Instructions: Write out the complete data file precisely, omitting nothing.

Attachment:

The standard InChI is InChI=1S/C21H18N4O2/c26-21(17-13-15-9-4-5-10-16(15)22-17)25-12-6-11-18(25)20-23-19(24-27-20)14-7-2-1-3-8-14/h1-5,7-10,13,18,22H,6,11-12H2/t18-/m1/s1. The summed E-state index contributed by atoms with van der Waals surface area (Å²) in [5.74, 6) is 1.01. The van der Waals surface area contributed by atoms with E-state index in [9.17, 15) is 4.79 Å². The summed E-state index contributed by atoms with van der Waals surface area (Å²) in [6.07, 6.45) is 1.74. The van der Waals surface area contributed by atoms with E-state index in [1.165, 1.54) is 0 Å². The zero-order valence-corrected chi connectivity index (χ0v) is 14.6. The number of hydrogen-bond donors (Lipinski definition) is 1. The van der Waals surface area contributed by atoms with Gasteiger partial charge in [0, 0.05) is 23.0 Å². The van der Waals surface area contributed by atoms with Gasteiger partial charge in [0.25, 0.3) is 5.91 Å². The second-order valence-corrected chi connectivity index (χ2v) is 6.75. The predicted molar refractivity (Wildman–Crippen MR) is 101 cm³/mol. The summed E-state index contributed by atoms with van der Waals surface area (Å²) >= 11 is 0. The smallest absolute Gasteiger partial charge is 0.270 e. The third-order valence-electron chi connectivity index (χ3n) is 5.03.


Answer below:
The standard InChI is InChI=1S/C21H18N4O2/c26-21(17-13-15-9-4-5-10-16(15)22-17)25-12-6-11-18(25)20-23-19(24-27-20)14-7-2-1-3-8-14/h1-5,7-10,13,18,22H,6,11-12H2/t18-/m1/s1. The summed E-state index contributed by atoms with van der Waals surface area (Å²) in [5.74, 6) is 1.01. The van der Waals surface area contributed by atoms with E-state index in [9.17, 15) is 4.79 Å². The summed E-state index contributed by atoms with van der Waals surface area (Å²) in [6.07, 6.45) is 1.74. The van der Waals surface area contributed by atoms with E-state index in [1.165, 1.54) is 0 Å². The zero-order valence-corrected chi connectivity index (χ0v) is 14.6. The number of hydrogen-bond donors (Lipinski definition) is 1. The van der Waals surface area contributed by atoms with Gasteiger partial charge in [0, 0.05) is 23.0 Å². The van der Waals surface area contributed by atoms with Gasteiger partial charge in [0.25, 0.3) is 5.91 Å². The second-order valence-corrected chi connectivity index (χ2v) is 6.75. The predicted molar refractivity (Wildman–Crippen MR) is 101 cm³/mol. The summed E-state index contributed by atoms with van der Waals surface area (Å²) >= 11 is 0. The smallest absolute Gasteiger partial charge is 0.270 e. The third-order valence-electron chi connectivity index (χ3n) is 5.03.